3 Strategies Every Chief Revenue Officer Should Use for a Profitable Revenue Model
Discover three key strategies that will help chief revenue officers create a profitable revenue model and increase efficacy.
As a chief revenue officer, your job is to deliver a profitable revenue model. Some say that a chief revenue officer is responsible for delivering revenue streams, but an effective CRO looks at things holistically. You don’t want to bring in revenue that your team can’t service profitably. You want to deliver profitable revenue.
Read on for key strategies (and tips from other CROs) that you can use to create a profitable revenue model for your company.
Always Remember to Look at the Big Picture
When you design the systems (including the processes, technology, and the people) that maximize the flow of new customer acquisition, you should look at the big picture. The flow of acquisition is important because your goal is to bring in new business through your pipeline without adding costs.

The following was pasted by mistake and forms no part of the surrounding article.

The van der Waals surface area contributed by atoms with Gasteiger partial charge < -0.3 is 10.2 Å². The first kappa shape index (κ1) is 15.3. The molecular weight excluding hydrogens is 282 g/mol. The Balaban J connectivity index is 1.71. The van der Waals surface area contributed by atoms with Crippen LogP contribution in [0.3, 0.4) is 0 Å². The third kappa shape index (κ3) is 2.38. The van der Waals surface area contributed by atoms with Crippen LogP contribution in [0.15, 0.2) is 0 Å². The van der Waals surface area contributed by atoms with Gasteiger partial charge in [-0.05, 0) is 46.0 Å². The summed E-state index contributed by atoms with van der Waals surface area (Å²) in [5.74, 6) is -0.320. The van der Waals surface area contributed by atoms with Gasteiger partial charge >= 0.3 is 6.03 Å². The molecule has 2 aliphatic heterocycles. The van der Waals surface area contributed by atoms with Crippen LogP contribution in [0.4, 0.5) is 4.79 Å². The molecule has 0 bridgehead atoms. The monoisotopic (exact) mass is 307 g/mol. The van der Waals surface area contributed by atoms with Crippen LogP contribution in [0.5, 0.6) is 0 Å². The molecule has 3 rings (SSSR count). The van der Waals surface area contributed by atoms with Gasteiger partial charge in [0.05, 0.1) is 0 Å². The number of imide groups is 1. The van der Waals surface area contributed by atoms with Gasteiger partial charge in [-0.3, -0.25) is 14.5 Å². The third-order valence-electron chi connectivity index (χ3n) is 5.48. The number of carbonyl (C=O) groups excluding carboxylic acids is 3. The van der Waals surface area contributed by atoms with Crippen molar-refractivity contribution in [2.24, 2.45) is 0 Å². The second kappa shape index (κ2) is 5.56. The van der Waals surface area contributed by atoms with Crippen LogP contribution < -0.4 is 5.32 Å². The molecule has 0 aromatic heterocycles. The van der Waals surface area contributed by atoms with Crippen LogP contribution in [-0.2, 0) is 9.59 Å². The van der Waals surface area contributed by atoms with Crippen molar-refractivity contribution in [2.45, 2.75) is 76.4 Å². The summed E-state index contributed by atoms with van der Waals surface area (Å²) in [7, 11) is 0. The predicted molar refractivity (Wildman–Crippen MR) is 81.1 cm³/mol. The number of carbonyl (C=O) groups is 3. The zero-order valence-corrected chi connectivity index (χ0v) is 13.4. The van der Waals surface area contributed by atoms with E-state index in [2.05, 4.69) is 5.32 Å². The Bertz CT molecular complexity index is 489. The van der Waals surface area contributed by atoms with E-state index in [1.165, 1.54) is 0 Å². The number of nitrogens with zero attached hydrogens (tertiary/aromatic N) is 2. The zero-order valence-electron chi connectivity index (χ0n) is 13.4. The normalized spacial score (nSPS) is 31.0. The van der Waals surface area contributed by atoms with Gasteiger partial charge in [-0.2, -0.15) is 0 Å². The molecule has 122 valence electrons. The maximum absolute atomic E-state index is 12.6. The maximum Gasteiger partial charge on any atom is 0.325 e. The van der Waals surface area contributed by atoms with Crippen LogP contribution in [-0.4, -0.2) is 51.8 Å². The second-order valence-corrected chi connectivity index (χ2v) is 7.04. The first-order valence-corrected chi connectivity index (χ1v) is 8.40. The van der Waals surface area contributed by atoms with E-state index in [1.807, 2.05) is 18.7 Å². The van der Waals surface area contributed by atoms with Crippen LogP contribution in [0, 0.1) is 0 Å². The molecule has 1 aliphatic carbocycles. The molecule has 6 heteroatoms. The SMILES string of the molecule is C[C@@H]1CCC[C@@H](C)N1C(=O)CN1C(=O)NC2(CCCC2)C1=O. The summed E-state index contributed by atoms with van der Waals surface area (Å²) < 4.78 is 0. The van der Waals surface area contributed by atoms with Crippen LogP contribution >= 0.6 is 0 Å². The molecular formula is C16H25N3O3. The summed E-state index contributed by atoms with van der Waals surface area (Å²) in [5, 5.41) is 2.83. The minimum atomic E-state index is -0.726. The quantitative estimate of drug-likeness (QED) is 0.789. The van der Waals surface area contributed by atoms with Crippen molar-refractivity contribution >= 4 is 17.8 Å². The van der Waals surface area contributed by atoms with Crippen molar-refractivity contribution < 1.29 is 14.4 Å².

Don’t just look at where you might acquire new customers in the system, but look at the flow of the acquisition and where there are constraints.
For example, a constraint could be lead conversions on your website. Conversion rates might be down. You could see a lot of leads, but they’re unqualified. This is going to bottleneck your sales team.
Or, you may find that your sales cycle takes six months. That’s going to fill up your sales team’s active pursuits because there’s only so many they can handle with that large of a sales cycle.
The maximization of the throughput is key for a chief revenue officer’s success. It’s not just a function of driving sales, it’s maximizing the sales to drive profit.